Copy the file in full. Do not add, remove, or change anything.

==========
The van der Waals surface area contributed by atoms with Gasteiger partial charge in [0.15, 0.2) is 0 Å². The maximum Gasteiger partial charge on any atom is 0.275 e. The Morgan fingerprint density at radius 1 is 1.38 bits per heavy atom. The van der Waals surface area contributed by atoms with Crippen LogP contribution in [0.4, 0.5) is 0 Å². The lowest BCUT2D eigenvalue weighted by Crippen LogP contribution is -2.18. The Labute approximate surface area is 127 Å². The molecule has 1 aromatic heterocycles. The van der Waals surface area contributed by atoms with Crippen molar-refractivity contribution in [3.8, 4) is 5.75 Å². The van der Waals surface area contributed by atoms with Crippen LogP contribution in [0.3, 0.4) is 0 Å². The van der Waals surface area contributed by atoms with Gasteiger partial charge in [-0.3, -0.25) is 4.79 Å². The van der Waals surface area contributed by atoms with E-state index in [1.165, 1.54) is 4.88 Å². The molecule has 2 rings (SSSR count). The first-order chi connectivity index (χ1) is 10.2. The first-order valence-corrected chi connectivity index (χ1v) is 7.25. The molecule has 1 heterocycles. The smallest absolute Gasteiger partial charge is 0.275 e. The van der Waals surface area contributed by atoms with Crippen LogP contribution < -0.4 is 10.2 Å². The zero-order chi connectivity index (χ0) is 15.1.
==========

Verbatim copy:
The van der Waals surface area contributed by atoms with Gasteiger partial charge in [0.15, 0.2) is 0 Å². The maximum Gasteiger partial charge on any atom is 0.275 e. The Morgan fingerprint density at radius 1 is 1.38 bits per heavy atom. The van der Waals surface area contributed by atoms with Crippen LogP contribution in [0.4, 0.5) is 0 Å². The lowest BCUT2D eigenvalue weighted by Crippen LogP contribution is -2.18. The Labute approximate surface area is 127 Å². The molecule has 1 aromatic heterocycles. The van der Waals surface area contributed by atoms with Crippen molar-refractivity contribution in [3.8, 4) is 5.75 Å². The van der Waals surface area contributed by atoms with Crippen LogP contribution in [0.3, 0.4) is 0 Å². The van der Waals surface area contributed by atoms with Gasteiger partial charge in [-0.3, -0.25) is 4.79 Å². The van der Waals surface area contributed by atoms with E-state index in [1.165, 1.54) is 4.88 Å². The molecule has 2 rings (SSSR count). The first-order chi connectivity index (χ1) is 10.2. The first-order valence-corrected chi connectivity index (χ1v) is 7.25. The molecule has 1 heterocycles. The smallest absolute Gasteiger partial charge is 0.275 e. The van der Waals surface area contributed by atoms with Crippen LogP contribution < -0.4 is 10.2 Å². The zero-order chi connectivity index (χ0) is 15.1.